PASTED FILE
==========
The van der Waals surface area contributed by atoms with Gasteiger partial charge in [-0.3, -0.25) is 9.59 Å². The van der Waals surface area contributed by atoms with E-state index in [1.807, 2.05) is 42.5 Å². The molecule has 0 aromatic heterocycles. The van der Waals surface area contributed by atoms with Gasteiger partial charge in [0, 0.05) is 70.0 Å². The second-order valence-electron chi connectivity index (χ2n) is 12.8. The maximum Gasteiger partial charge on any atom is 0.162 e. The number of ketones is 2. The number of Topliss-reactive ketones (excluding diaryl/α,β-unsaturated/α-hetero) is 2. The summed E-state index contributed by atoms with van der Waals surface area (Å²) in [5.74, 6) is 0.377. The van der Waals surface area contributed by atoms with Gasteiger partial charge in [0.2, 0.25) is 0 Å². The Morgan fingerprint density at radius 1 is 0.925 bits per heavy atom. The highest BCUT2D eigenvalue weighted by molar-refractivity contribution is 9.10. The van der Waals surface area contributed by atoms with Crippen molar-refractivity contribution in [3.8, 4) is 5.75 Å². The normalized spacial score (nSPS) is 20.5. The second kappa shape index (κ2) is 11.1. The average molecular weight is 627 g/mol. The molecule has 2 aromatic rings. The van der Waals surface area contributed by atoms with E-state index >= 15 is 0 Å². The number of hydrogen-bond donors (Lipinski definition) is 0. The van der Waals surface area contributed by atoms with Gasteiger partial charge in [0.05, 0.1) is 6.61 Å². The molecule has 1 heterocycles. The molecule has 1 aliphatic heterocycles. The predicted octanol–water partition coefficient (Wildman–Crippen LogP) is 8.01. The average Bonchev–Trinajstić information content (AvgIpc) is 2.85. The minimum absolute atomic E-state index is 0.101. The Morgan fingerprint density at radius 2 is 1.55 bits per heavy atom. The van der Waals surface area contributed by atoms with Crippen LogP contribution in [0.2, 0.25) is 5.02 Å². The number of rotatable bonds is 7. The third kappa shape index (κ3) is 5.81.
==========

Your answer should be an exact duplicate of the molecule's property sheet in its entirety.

The van der Waals surface area contributed by atoms with Gasteiger partial charge in [-0.3, -0.25) is 9.59 Å². The van der Waals surface area contributed by atoms with E-state index in [1.807, 2.05) is 42.5 Å². The molecule has 0 aromatic heterocycles. The van der Waals surface area contributed by atoms with Gasteiger partial charge in [0, 0.05) is 70.0 Å². The second-order valence-electron chi connectivity index (χ2n) is 12.8. The maximum Gasteiger partial charge on any atom is 0.162 e. The number of ketones is 2. The number of Topliss-reactive ketones (excluding diaryl/α,β-unsaturated/α-hetero) is 2. The summed E-state index contributed by atoms with van der Waals surface area (Å²) in [5.74, 6) is 0.377. The van der Waals surface area contributed by atoms with Gasteiger partial charge in [0.2, 0.25) is 0 Å². The Morgan fingerprint density at radius 1 is 0.925 bits per heavy atom. The highest BCUT2D eigenvalue weighted by molar-refractivity contribution is 9.10. The van der Waals surface area contributed by atoms with Crippen molar-refractivity contribution in [3.8, 4) is 5.75 Å². The normalized spacial score (nSPS) is 20.5. The second kappa shape index (κ2) is 11.1. The average molecular weight is 627 g/mol. The molecule has 2 aromatic rings. The van der Waals surface area contributed by atoms with E-state index >= 15 is 0 Å². The number of hydrogen-bond donors (Lipinski definition) is 0. The van der Waals surface area contributed by atoms with Gasteiger partial charge in [0.05, 0.1) is 6.61 Å². The molecule has 1 heterocycles. The molecule has 1 aliphatic heterocycles. The predicted octanol–water partition coefficient (Wildman–Crippen LogP) is 8.01. The average Bonchev–Trinajstić information content (AvgIpc) is 2.85. The minimum absolute atomic E-state index is 0.101. The Morgan fingerprint density at radius 2 is 1.55 bits per heavy atom. The van der Waals surface area contributed by atoms with Crippen LogP contribution in [0.2, 0.25) is 5.02 Å². The number of rotatable bonds is 7. The third kappa shape index (κ3) is 5.81.